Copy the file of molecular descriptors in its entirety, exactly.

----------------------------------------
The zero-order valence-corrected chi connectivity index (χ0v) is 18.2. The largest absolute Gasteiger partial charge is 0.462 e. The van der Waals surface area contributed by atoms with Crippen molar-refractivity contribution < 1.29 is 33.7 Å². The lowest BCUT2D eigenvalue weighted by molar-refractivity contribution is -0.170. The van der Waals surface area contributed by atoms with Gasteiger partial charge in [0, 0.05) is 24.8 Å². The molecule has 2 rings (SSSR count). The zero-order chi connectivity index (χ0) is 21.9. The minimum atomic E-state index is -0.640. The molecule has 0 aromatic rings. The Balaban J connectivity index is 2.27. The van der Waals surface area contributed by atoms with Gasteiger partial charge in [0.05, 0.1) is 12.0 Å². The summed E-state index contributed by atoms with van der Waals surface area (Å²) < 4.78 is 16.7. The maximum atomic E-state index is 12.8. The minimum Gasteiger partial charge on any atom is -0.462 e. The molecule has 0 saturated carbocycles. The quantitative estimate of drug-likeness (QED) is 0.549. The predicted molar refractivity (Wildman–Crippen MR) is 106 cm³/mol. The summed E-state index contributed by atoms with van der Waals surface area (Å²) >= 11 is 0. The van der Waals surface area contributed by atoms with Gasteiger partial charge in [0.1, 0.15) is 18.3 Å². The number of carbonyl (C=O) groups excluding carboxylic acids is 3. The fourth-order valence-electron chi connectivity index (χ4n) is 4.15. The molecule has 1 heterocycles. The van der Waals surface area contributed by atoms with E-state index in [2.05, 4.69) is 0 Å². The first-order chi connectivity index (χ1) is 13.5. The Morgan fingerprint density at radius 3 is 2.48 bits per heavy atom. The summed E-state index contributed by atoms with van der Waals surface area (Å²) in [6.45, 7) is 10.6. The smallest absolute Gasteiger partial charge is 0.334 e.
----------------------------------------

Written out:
The zero-order valence-corrected chi connectivity index (χ0v) is 18.2. The largest absolute Gasteiger partial charge is 0.462 e. The van der Waals surface area contributed by atoms with Crippen molar-refractivity contribution < 1.29 is 33.7 Å². The lowest BCUT2D eigenvalue weighted by molar-refractivity contribution is -0.170. The van der Waals surface area contributed by atoms with Gasteiger partial charge in [0, 0.05) is 24.8 Å². The molecule has 2 rings (SSSR count). The zero-order chi connectivity index (χ0) is 21.9. The minimum atomic E-state index is -0.640. The molecule has 0 aromatic rings. The Balaban J connectivity index is 2.27. The van der Waals surface area contributed by atoms with Gasteiger partial charge in [0.05, 0.1) is 12.0 Å². The summed E-state index contributed by atoms with van der Waals surface area (Å²) < 4.78 is 16.7. The maximum atomic E-state index is 12.8. The minimum Gasteiger partial charge on any atom is -0.462 e. The molecule has 0 saturated carbocycles. The quantitative estimate of drug-likeness (QED) is 0.549. The predicted molar refractivity (Wildman–Crippen MR) is 106 cm³/mol. The summed E-state index contributed by atoms with van der Waals surface area (Å²) >= 11 is 0. The van der Waals surface area contributed by atoms with Gasteiger partial charge in [0.1, 0.15) is 18.3 Å². The number of carbonyl (C=O) groups excluding carboxylic acids is 3. The fourth-order valence-electron chi connectivity index (χ4n) is 4.15. The molecule has 1 heterocycles. The van der Waals surface area contributed by atoms with E-state index in [2.05, 4.69) is 0 Å². The first-order chi connectivity index (χ1) is 13.5. The Morgan fingerprint density at radius 3 is 2.48 bits per heavy atom. The summed E-state index contributed by atoms with van der Waals surface area (Å²) in [6.45, 7) is 10.6. The smallest absolute Gasteiger partial charge is 0.334 e.